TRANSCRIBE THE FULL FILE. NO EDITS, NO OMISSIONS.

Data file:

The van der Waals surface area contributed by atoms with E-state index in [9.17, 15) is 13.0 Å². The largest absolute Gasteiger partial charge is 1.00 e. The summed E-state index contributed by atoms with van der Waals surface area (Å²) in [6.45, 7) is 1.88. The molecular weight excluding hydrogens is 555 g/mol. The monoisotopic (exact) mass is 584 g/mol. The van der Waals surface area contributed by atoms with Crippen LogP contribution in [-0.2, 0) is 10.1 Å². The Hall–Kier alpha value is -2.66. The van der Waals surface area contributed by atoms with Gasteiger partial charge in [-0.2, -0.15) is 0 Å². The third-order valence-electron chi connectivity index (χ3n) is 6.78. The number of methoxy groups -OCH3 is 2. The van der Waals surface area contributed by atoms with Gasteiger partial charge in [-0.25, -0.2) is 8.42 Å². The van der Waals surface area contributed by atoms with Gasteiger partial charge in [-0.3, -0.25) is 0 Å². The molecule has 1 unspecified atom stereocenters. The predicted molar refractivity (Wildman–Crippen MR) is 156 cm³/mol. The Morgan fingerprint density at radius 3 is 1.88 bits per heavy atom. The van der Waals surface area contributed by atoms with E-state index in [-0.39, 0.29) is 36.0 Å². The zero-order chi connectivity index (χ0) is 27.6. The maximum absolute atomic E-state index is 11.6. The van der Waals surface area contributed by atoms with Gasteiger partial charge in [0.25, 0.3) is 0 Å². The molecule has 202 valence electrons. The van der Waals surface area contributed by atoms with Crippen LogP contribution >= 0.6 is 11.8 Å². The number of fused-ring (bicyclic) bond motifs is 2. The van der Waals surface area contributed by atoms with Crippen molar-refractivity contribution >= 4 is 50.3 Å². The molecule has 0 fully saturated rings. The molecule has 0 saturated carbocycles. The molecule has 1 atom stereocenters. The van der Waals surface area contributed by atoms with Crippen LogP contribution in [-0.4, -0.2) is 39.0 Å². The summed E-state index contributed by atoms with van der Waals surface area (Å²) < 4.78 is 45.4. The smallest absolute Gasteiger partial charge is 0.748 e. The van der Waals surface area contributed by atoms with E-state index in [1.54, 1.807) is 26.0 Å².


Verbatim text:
The van der Waals surface area contributed by atoms with E-state index in [9.17, 15) is 13.0 Å². The largest absolute Gasteiger partial charge is 1.00 e. The summed E-state index contributed by atoms with van der Waals surface area (Å²) in [6.45, 7) is 1.88. The molecular weight excluding hydrogens is 555 g/mol. The monoisotopic (exact) mass is 584 g/mol. The van der Waals surface area contributed by atoms with Crippen LogP contribution in [-0.2, 0) is 10.1 Å². The Hall–Kier alpha value is -2.66. The van der Waals surface area contributed by atoms with Gasteiger partial charge in [-0.2, -0.15) is 0 Å². The third-order valence-electron chi connectivity index (χ3n) is 6.78. The number of methoxy groups -OCH3 is 2. The van der Waals surface area contributed by atoms with Gasteiger partial charge in [-0.25, -0.2) is 8.42 Å². The van der Waals surface area contributed by atoms with Gasteiger partial charge in [-0.3, -0.25) is 0 Å². The molecule has 1 unspecified atom stereocenters. The predicted molar refractivity (Wildman–Crippen MR) is 156 cm³/mol. The Morgan fingerprint density at radius 3 is 1.88 bits per heavy atom. The van der Waals surface area contributed by atoms with E-state index in [-0.39, 0.29) is 36.0 Å². The zero-order chi connectivity index (χ0) is 27.6. The maximum absolute atomic E-state index is 11.6. The van der Waals surface area contributed by atoms with Gasteiger partial charge in [0.25, 0.3) is 0 Å². The molecule has 202 valence electrons. The van der Waals surface area contributed by atoms with Crippen LogP contribution >= 0.6 is 11.8 Å². The number of fused-ring (bicyclic) bond motifs is 2. The van der Waals surface area contributed by atoms with Crippen molar-refractivity contribution >= 4 is 50.3 Å². The molecule has 0 fully saturated rings. The molecule has 0 saturated carbocycles. The molecule has 1 atom stereocenters. The van der Waals surface area contributed by atoms with Crippen LogP contribution in [-0.4, -0.2) is 39.0 Å². The summed E-state index contributed by atoms with van der Waals surface area (Å²) < 4.78 is 45.4. The smallest absolute Gasteiger partial charge is 0.748 e. The van der Waals surface area contributed by atoms with E-state index in [1.54, 1.807) is 26.0 Å².